Google's properties have gained 1 percent of worldwide Internet traffic share since January (a new record). The search giant is now averaging at 6.4 percent of all Internet traffic, according to Arbor Networks. While Internet traffic continues to surge overall (by an estimate of between 40 to 45 percent each year), Google continues to grow faster than the average.
If Google was an Internet Service Provider (ISP), it would be the second largest in the world. Of course, Google accounts for a large percentage of the largest ISP's traffic as well. The dataset includes all of Google's properties, meaning it encompasses the video giant YouTube as well. The chart below shows Google's share of all worldwide traffic and its growth since the beginning of 2007 (Arbor Networks gets its data from over 110 ISPs from around the world):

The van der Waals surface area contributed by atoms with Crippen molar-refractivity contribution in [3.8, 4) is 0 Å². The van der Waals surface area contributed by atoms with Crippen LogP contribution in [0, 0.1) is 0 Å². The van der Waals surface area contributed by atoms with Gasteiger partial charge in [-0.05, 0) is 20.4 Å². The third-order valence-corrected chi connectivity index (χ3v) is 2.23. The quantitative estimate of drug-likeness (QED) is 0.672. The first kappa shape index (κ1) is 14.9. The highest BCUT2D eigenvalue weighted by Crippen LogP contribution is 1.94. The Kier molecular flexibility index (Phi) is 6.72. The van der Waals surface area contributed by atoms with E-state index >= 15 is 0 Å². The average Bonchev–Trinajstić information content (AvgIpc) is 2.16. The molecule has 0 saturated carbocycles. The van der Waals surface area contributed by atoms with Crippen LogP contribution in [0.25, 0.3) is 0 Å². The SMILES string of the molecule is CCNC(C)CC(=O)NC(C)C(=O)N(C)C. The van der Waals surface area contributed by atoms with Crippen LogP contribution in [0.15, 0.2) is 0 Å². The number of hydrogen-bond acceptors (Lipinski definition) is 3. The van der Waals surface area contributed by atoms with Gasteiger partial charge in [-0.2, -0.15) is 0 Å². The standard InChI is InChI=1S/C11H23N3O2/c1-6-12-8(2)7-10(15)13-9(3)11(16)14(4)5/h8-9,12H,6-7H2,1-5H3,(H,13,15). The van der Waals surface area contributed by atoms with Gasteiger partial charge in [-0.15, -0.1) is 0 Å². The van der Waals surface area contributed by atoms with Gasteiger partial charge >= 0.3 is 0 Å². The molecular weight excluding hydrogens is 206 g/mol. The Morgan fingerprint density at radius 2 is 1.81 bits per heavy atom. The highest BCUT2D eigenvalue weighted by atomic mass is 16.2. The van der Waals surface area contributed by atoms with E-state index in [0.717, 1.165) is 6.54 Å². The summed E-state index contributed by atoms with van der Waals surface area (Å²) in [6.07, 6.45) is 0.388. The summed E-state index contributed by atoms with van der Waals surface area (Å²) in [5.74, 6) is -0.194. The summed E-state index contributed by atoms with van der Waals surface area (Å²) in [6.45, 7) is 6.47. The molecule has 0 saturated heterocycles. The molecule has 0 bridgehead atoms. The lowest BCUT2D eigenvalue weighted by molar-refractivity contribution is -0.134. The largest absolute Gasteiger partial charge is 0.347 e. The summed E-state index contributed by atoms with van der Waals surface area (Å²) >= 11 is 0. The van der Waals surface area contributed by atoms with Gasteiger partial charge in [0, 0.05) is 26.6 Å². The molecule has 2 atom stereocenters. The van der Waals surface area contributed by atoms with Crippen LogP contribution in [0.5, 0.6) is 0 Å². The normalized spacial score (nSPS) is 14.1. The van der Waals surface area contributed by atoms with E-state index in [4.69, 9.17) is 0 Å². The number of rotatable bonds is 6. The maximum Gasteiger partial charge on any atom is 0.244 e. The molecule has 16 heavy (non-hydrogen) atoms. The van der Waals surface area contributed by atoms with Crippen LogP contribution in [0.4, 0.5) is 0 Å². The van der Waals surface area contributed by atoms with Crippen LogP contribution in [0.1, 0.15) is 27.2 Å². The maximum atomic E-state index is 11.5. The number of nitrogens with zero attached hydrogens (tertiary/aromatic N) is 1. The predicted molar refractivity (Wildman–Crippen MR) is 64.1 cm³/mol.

Google's share grows even larger (to as much as 8 to 12 percent) if you include estimates of traffic offloaded by the increasingly common Google Global Cache (GGC) deployments and if you account for error due to the extremely high degree of Google edge peering in consumer networks. Google now has direct peering (not transit) with more than 70 percent of all providers around the world (an increase of 5 to 10 percent from last year), which means that traffic from Google websites has a direct path to the ISPs.